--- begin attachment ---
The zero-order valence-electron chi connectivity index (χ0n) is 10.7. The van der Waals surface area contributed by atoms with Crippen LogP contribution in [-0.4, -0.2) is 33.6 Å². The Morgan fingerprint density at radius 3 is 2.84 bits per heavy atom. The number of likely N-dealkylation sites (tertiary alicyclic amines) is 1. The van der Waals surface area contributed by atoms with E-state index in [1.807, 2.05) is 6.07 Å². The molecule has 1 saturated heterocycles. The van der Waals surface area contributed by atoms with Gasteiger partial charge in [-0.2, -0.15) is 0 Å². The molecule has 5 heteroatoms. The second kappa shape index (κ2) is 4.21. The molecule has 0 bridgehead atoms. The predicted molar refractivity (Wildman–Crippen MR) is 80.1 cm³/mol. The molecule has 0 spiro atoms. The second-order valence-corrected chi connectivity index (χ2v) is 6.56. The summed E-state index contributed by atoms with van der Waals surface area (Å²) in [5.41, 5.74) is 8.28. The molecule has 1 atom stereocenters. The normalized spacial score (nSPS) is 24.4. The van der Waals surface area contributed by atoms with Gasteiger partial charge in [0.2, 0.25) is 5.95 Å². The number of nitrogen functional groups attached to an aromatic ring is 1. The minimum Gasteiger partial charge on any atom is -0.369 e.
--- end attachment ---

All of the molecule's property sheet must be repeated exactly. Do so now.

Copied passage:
The zero-order valence-electron chi connectivity index (χ0n) is 10.7. The van der Waals surface area contributed by atoms with Crippen LogP contribution in [-0.4, -0.2) is 33.6 Å². The Morgan fingerprint density at radius 3 is 2.84 bits per heavy atom. The number of likely N-dealkylation sites (tertiary alicyclic amines) is 1. The van der Waals surface area contributed by atoms with E-state index in [1.807, 2.05) is 6.07 Å². The molecule has 1 saturated heterocycles. The van der Waals surface area contributed by atoms with Gasteiger partial charge in [-0.2, -0.15) is 0 Å². The molecule has 5 heteroatoms. The second kappa shape index (κ2) is 4.21. The molecule has 0 bridgehead atoms. The predicted molar refractivity (Wildman–Crippen MR) is 80.1 cm³/mol. The molecule has 0 spiro atoms. The second-order valence-corrected chi connectivity index (χ2v) is 6.56. The summed E-state index contributed by atoms with van der Waals surface area (Å²) in [5.41, 5.74) is 8.28. The molecule has 1 atom stereocenters. The normalized spacial score (nSPS) is 24.4. The van der Waals surface area contributed by atoms with Gasteiger partial charge in [0.2, 0.25) is 5.95 Å². The number of nitrogen functional groups attached to an aromatic ring is 1. The minimum Gasteiger partial charge on any atom is -0.369 e.